Alesha Dixon was among the many women who were out in force to celebrate Avon and Women's Aid Empowering Women Awards.
The awards, now in their second year, recognise the bravery and the achievements of women survivors of domestic violence and those who work tirelessly to support those affected by abuse.
The ceremony saw the introduction of a new award, Child Survivor of the Year, which joins the three existing categories: Women Survivor of the Year, Grass Roots Hero and Marie Claire Campaigner Against Domestic Violence.
The winners of the awards were initially nominated by the public before being selected by a judging panel of leading women including Alesha Dixon, Sarah Brown, TV presenter and child survivor of domestic violence Charlie Webster, senior vice president of Avon WEMEA Anna Segatti, Women's Aid chief executive Nicola Harwin, CBE and Marie Claire editor Trish Haplin.
Anna Segatti says: "As Avon celebrates 125 years of empowering women, we're proud to be recognising some of today's most inspirational and brave women in the UK. Through our ongoing work with Women's Aid we are committed to helping end violence against women. These awards play an important part in our continuing mission to break down the silence that surrounds the ugly issue of domestic abuse."
Avon and Women's Aid Empowering Women Award Winners
Child Survivor of the Year
Presented to Alec Hopkins by Nicola Mendelsohn, chair of the Women's Aid Corporate Development Board, and judge Alesha Dixon.
Alec grew up in refuges after fleeing his family home with his mother and sisters, who all suffered physical, mental and emotional abuse at the hands of his step-father. Channeling his traumatic childhood experience into his passion for drama, Alec has since written and directed a film on domestic violence to highlight the impact it has on young people.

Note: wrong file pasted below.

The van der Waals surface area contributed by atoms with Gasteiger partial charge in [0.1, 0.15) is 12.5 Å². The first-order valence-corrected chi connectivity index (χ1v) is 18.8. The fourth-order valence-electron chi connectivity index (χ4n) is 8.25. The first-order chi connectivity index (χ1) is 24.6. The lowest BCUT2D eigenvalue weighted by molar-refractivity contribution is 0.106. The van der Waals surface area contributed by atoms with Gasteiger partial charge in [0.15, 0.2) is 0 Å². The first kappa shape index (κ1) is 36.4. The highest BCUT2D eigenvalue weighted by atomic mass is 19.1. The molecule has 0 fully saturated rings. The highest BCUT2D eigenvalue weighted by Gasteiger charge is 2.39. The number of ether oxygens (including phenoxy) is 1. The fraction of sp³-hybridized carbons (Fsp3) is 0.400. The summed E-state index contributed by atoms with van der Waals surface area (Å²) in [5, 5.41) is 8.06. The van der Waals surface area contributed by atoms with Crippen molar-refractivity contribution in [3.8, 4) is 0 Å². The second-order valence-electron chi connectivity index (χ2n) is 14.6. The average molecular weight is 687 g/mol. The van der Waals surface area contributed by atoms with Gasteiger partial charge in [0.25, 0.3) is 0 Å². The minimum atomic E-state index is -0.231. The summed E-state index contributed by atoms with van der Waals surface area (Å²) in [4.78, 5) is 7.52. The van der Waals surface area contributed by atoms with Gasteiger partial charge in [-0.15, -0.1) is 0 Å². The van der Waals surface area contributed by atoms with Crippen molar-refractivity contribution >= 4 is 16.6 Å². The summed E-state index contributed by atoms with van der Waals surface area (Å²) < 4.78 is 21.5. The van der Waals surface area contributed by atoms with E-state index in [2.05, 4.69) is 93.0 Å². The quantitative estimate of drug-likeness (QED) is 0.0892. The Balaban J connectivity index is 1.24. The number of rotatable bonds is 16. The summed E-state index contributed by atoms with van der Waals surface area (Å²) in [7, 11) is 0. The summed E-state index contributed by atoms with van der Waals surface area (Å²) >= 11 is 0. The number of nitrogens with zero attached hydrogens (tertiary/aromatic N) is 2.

Woman Survivor of the Year
Presented to Sadi Khan by Women’s Aid patron Sarah Brown and Nicola Harwin, chief executive of Women’s Aid.
At just 19 years old, Sadi, a British born Kashmiri, was subject to an arranged marriage. She suffered psychological and physical abuse for five years until she finally found the courage to divorce her husband. Sadi is now a strong, independent, business woman with a daughter aged ten, who nominated her for this award.
Marie Claire Campaigner against Domestic Violence
Presented to Dickie Chester-James by Fionna Mactaggart, MP and editor of Marie Claire magazine Trish Halpin.
A domestic violence survivor and current chief executive of Staffordshire’s Women’s Aid, Dickie has shown unfaltering commitment and relentless campaigning for the cause over the past 20 years. Her dedication has seen her help thousands of women in the Staffordshire area.
Grass Roots Hero
Presented to Val Corbett by Avon’s National Sales Director, Angela Tucker, and actress Fay Ripley.
Inspired by her own experience of domestic violence, Val founded Dacorum Women’s Aid in 1975 - the first refuge for women and children fleeing from abuse and domestic violence. Val has worked tirelessly, completely unpaid, for over 36 years to help break down barriers around domestic abuse in her local community so that fewer women and children suffer.
Nicola Harwin CBE, chief executive of Women's Aid, says: "One in four women suffers from domestic abuse during her lifetime and two women are killed each week by a violent current or former partner. Women's Aid and Avon are proud that for the second year these awards are making sure that the experiences of survivors and those who help them are brought into the spotlight so that those who are suffering in silence right now can find a way out.
Femalefirst Taryn Davies